I do not like sports, and by extension, I do not like sports movies. I haven’t been able to make myself watch Creed, even though it’s supposed to be quite good, because it’s a boxing movie, and presumably they will be boxing in it. And yet I do own three baseball movies. Two of the three, I know for sure I first saw with my family; this one, we might have even seen in the theatre. Somewhere, I may still even have the single of its theme song, one of several Madonna videos featuring Oscar-winning actors. Yet it does not often come up in discussions of the great sports movies, even though by all accounts the actual sports in it are more convincing than in any number of others not featuring professional athletes.
Dorothy “Dottie” Hinson (Geena Davis) works in a dairy with her younger sister, Kit (Lori Petty). Dottie’s husband is away at war. The pair are the catcher and pitcher, respectively, of the dairy’s baseball team. They are spotted by Ernie Capadino (Jon Lovitz), a scout gathering talent for the new All-American Girls’ Professional Baseball League. The league is the idea of Walter Harvey (Garry Marshall, doing a favour for his sister the director), who owns the Cubs and has seen most of his best men drafted. To get ahead of things and keep public interest in baseball going, he and several other owners start up women’s professional baseball. Drunken has-been Jimmy Dugan (Tom Hanks) is given the job of manager as a favour, but at first, Dottie is the real manager.
Penny Marshall said that, despite the audience’s interest in seeing Dottie and Jimmy end up together, she didn’t want to burden the film with a love story. And that is because this is a film about the relationships between women. Dottie and Kit, yes, and my goodness but there’s a lot to empathize with in their relationship if you yourself have a turbulent relationship with your own sister, but not just that. “All the Way” Mae Mordabito (Madonna) and her best friend, Doris Murphy (Rosie O’Donnell) are sisters, too, even if they share no blood. The way the women come together over the course of the movie is the best in women’s friendships.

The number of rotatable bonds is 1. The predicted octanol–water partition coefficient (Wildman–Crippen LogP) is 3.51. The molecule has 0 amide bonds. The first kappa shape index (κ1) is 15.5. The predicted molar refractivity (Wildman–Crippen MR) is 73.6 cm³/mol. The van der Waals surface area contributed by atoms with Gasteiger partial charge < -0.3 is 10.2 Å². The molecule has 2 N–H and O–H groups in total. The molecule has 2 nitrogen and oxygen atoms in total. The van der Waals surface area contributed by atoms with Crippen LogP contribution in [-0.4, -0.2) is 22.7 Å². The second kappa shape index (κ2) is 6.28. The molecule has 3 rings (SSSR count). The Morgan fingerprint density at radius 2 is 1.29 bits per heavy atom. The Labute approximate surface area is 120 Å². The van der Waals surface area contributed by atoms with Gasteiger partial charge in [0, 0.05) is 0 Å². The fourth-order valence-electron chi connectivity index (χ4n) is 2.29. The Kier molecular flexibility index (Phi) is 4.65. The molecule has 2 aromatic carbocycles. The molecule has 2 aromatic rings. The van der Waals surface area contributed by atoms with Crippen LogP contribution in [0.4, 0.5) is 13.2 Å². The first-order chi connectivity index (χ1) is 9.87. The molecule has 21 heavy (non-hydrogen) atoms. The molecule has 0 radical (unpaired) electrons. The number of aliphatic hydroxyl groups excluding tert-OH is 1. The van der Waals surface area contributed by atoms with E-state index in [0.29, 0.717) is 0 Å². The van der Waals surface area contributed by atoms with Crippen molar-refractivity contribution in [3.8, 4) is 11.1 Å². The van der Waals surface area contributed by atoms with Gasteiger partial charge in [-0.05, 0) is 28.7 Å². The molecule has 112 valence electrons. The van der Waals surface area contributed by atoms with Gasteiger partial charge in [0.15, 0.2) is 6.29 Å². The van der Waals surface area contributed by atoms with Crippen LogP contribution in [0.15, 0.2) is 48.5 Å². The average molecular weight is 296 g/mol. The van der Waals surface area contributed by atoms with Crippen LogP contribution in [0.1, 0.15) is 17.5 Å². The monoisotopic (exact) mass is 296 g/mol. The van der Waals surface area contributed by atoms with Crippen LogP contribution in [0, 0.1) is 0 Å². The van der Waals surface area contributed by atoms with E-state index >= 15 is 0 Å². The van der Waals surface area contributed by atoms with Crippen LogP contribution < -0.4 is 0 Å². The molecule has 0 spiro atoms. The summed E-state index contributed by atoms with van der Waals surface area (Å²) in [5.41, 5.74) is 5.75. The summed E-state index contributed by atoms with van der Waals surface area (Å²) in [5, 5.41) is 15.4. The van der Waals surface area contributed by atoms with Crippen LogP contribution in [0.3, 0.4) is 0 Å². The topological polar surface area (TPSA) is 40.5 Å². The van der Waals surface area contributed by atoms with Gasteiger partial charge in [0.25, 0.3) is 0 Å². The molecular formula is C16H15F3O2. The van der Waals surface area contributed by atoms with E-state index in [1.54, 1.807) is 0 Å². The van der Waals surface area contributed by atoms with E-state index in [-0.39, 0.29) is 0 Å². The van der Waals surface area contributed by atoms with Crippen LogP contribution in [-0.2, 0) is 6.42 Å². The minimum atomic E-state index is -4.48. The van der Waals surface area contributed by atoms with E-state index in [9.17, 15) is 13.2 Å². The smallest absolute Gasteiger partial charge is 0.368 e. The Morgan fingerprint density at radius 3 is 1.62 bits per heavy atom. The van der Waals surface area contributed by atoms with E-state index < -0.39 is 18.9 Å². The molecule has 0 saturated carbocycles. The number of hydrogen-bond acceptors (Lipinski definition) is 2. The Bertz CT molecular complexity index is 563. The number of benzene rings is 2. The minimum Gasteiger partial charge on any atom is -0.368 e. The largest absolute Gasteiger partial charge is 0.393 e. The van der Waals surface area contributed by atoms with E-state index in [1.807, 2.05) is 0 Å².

The women also know that they are valued less because they are women. How can they not? Their only chance to play professional ball comes when the men are gone. And they aren’t allowed to just play ball, either—it is a historical fact that the women of the league were sent to deportment lessons and so forth, and the uniforms shown in the movie are historically accurate. (They’re even really wool, despite how desperately hot it was while the World Series was being filmed.) But the women know that their league is seen as a joke, and the fact that they are damn fine ball players isn’t important, because they’re still “just” women.
In fact, I’d like to emphasize that the women really were damn fine ball players. Unlike in many other sports movies, no one here was cast unless she could actually play ball. Geena Davis, in fact, seems to be a natural gifted athlete altogether; two years after learning archery, she was nearly good enough to qualify for the US Olympic team, and despite getting a late start on training (she was cast after Debra Winger didn’t want to work with Madonna), she was one of the best players in the film. Marisa Tomei apparently auditioned and was rejected because her baseball wasn’t good enough.
And unlike in Major League, they couldn’t just pad the extras with ringers who were pro ball players. So far as I know, about the only moment where someone didn’t do their own sports was the moment where Dottie slides into the splits—Geena Davis could do the splits, but she couldn’t slide into them, so someone else was her double for that. But these women really did play real baseball in historically accurate uniforms, meaning they also took historically accurate injuries. Renée Coleman, who I will never not think of as The Evil Leaper, really did get that spectacular bruise on her thigh, which took a year to fade. Women had skin ripped from their legs from sliding, and Anne Ramsay’s nose was broken with a baseball mitt. Lori Petty and Rosie O’Donnell were even able to hit for the fences at major league parks.
The one not-exactly-sisterhood thing I will tell you is that Madonna was apparently a royal pain on the set. During the World Series filming, various cast members would entertain the crowd, and Madonna refused to sing. So the others did impersonations of her. O’Donnell did stand-up; Hanks did puppet shows from the dugout. Geena Davis thought that performing songs from Jesus Christ Superstar would relieve tension, and I now want to see their version, with Tom Hanks as Caiaphas. But about the only person Madonna seems to have gotten along with was Rosie O’Donnell. Maybe Debra Winger wasn’t entirely wrong.
For the most part, though, the movie sings. There is so much love on display. Even when Kit is furious at her sister, even when she’s jealous as hell, she still loves Dottie more than she loves just about anyone. It’s clear at the end of the movie that some of these women haven’t seen each other since the war, and it’s equally clear that, once they get started talking, it’s as though the years haven’t passed at all. That’s the real definition of sisterhood.